In the “command center” of the 135,000-square-foot Charles F. Knight Executive Education Center at Washington University in St. Louis, Missouri, a row of televisions is positioned above a large console of switches, gauges, and computer monitors. Technicians sit beneath the array of equipment, monitoring the activity in each classroom, from a professor’s movement in the classroom, to the quality of the audio and lighting, to the status of each piece of equipment.
This bustling room—known at the Knight Center as “mission control”—looks more television production studio than computer lab, more Hollywood than higher education. Anyone who enters is almost sure to think the same thing: This isn’t the typical IT support for a business school.
With its growing reliance on distance learning, videoconferencing, and multimedia presentations, business is embracing the latest in audiovisual technologies, perhaps more than any other discipline. And now that most higher education institutions have adopted the latest computer and Internet technology, presentation technologies represent the next frontier for business schools to explore.
“In the past, IT support and AV support were two different functions. Now, the technology has really come full circle. IT and AV have become so interconnected, they’re almost the same,” says Russell Just, an AV technician and head of the audiovisual command center at Washington University.
Equipped with everything from document cameras to data projectors, CDs to DVDs, the classroom, in many cases, has become both stage and recording studio, as educators deliver more sophisticated multimedia presentations to more media-savvy students. As a result, the staging, production, and format of educational materials promise to become almost as important as the materials themselves.
“AV cannot be an afterthought. Multimedia is an integral part of the instructional environment, like the markerboard.” —Gerry Ewing, Stetson University
Not an Afterthought
Audiovisual technicians emphasize that educators should think of AV first, not last, when planning a major redesign or new construction. James Westbrook of A Visual Image in Irving, Texas, served as the consultant for the installation of state-of-the-art AV equipment in 150 classrooms at Texas Christian University in Fort Worth, including 30 rooms at TCU’s Neeley School of Business. Westbrook notes that when schools hire an AV technician-consultant too late in the game, they often end up spending more money than they originally planned.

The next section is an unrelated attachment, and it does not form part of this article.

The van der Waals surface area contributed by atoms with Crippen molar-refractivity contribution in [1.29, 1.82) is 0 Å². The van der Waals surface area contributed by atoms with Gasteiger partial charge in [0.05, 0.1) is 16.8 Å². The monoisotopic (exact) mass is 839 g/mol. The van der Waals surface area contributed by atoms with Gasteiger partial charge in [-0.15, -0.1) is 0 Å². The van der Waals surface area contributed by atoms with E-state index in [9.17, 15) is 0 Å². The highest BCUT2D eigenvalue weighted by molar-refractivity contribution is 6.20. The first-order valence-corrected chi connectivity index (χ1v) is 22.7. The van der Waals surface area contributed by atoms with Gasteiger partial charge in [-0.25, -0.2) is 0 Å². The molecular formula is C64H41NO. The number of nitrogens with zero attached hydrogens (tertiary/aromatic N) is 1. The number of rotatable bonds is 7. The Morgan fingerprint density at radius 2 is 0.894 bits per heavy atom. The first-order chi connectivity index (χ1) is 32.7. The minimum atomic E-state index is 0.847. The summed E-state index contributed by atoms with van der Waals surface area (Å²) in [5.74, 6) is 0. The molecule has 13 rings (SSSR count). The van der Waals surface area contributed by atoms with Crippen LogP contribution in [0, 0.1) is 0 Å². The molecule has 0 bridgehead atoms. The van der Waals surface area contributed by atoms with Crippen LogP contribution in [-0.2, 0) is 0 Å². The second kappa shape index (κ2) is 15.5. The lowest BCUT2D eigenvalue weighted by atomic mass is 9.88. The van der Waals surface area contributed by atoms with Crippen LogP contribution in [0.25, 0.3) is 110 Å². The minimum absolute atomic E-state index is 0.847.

“AV has traditionally been an oversight in both higher education and commercial business. If AV isn’t taken into account from the beginning, electricians may have to rezone lights in the classroom or redo conduits after the fact,” says Westbrook. “A business school can save time and money in the long run by hiring an experienced AV systems integrator as a design consultant in the initial planning stages. A systems integrator works directly with the architect to coordinate the electrical system and structural requirements in the design.”
The Olin School of Business at Washington University knows this all too well. Although it eventually turned to an audiovisual consultant for help, it did so after the Knight Center had already been constructed, which caused difficulties. Most prominently, says Brian Bannister, associate dean of finance and administration, the initial design did not include enough space to accommodate the vast range of audiovisual equipment needed or the office space required for the staff who would oversee its operation.
“The room where the command center is now was supposed to be a storage room,” says Bannister. “When the audiovisual consultant came, he told us he needed a place for ‘the rack.’ We mistakenly thought the AV rack could be placed in a closet. We were totally taken by surprise when we saw how much equipment was involved.” Not only did the Knight Center lose its storage room, but closets throughout the building were repurposed to accommodate audiovisual racks for individual classrooms.
Gerry Ewing, director of instructional and media services at Stetson University in DeLand, Florida, agrees that planning for AV at the outset is crucial to any classroom design. Stetson recently completed renovations of its Lynn Business Center, which included the input of an audiovisual consultant and systems integration company. In addition, Ewing developed exacting specifications and guidelines for incorporating AV equipment into each classroom, combining his past experience in adapting AV technology to the classroom with a wealth of current research.
AV, like any technology, Ewing believes, “cannot be an afterthought. Multimedia is an integral part of the instructional environment, like the markerboard.”
Now that AV has become more integrated with computer technology, the field has become quite specialized, says Westbrook. With modern classrooms incorporating smart podiums, DVD/VCRs, digital document cameras—and the lighting, sound systems, wiring, and control systems that come with them—a school’s regular IT staff may not be enough.
Sophisticated computer software and the newest Web-based technology make it possible for a technician to detect—and fix—a problem before a professor even knows one exists.
“AV technology is advancing very rapidly,” Westbrook says. “A traditional consultant may not be able to keep up in the same way as a dedicated AV technician who is in the field installing the equipment every day.”
Organizations such as the International Communications Industries Association (www.icia.org) headquartered in Fairfax, Virginia, and the National Systems Contractors Association (www.nsca.org) in Cedar Rapids, Iowa, offer business schools a place to start when contemplating the AV equipment and support for a new facility or renovation; they offer listings of qualified consultants, as well as information about the latest technology. In addition, the ICIA sponsors InfoComm, an international trade show showcasing the latest in presentation technologies.
To stay up on the latest AV technologies, Washington University’s Bannister and Just regularly attend InfoComm to keep up with the technologies available. They emphasize that creating the right balance of audiovisual technologies in the classroom isn’t about buying the most expensive products. It’s about planning ahead, staying informed, and getting the best products to suit a school’s needs.